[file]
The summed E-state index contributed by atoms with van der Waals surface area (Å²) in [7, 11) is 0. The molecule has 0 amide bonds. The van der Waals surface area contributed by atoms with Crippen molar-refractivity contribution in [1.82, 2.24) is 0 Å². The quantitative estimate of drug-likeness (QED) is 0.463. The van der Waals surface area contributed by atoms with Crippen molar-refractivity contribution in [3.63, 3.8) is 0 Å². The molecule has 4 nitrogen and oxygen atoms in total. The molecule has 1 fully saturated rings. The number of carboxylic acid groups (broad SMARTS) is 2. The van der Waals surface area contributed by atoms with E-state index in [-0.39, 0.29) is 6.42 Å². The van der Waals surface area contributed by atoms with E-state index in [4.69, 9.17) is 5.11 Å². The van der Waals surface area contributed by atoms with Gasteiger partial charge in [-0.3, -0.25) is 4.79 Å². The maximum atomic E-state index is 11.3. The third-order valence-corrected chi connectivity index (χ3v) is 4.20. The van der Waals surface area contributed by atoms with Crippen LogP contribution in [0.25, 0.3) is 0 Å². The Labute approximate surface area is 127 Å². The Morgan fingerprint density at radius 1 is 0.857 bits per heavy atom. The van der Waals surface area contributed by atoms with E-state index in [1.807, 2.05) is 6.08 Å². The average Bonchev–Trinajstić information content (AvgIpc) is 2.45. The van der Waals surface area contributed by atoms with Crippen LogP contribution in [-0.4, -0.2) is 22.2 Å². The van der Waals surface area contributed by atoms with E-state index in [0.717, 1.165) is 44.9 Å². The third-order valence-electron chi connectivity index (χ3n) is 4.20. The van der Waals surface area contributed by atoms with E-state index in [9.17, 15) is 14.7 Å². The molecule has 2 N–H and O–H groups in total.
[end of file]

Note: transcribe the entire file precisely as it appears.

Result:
The summed E-state index contributed by atoms with van der Waals surface area (Å²) in [7, 11) is 0. The molecule has 0 amide bonds. The van der Waals surface area contributed by atoms with Crippen molar-refractivity contribution in [1.82, 2.24) is 0 Å². The quantitative estimate of drug-likeness (QED) is 0.463. The van der Waals surface area contributed by atoms with Crippen molar-refractivity contribution in [3.63, 3.8) is 0 Å². The molecule has 4 nitrogen and oxygen atoms in total. The molecule has 1 fully saturated rings. The number of carboxylic acid groups (broad SMARTS) is 2. The van der Waals surface area contributed by atoms with E-state index in [-0.39, 0.29) is 6.42 Å². The van der Waals surface area contributed by atoms with E-state index in [4.69, 9.17) is 5.11 Å². The van der Waals surface area contributed by atoms with Gasteiger partial charge in [-0.3, -0.25) is 4.79 Å². The maximum atomic E-state index is 11.3. The third-order valence-corrected chi connectivity index (χ3v) is 4.20. The van der Waals surface area contributed by atoms with Crippen LogP contribution in [0.25, 0.3) is 0 Å². The Labute approximate surface area is 127 Å². The Morgan fingerprint density at radius 1 is 0.857 bits per heavy atom. The van der Waals surface area contributed by atoms with E-state index in [1.807, 2.05) is 6.08 Å². The average Bonchev–Trinajstić information content (AvgIpc) is 2.45. The van der Waals surface area contributed by atoms with Crippen LogP contribution in [-0.4, -0.2) is 22.2 Å². The van der Waals surface area contributed by atoms with E-state index in [0.717, 1.165) is 44.9 Å². The third-order valence-electron chi connectivity index (χ3n) is 4.20. The van der Waals surface area contributed by atoms with E-state index in [9.17, 15) is 14.7 Å². The molecule has 2 N–H and O–H groups in total.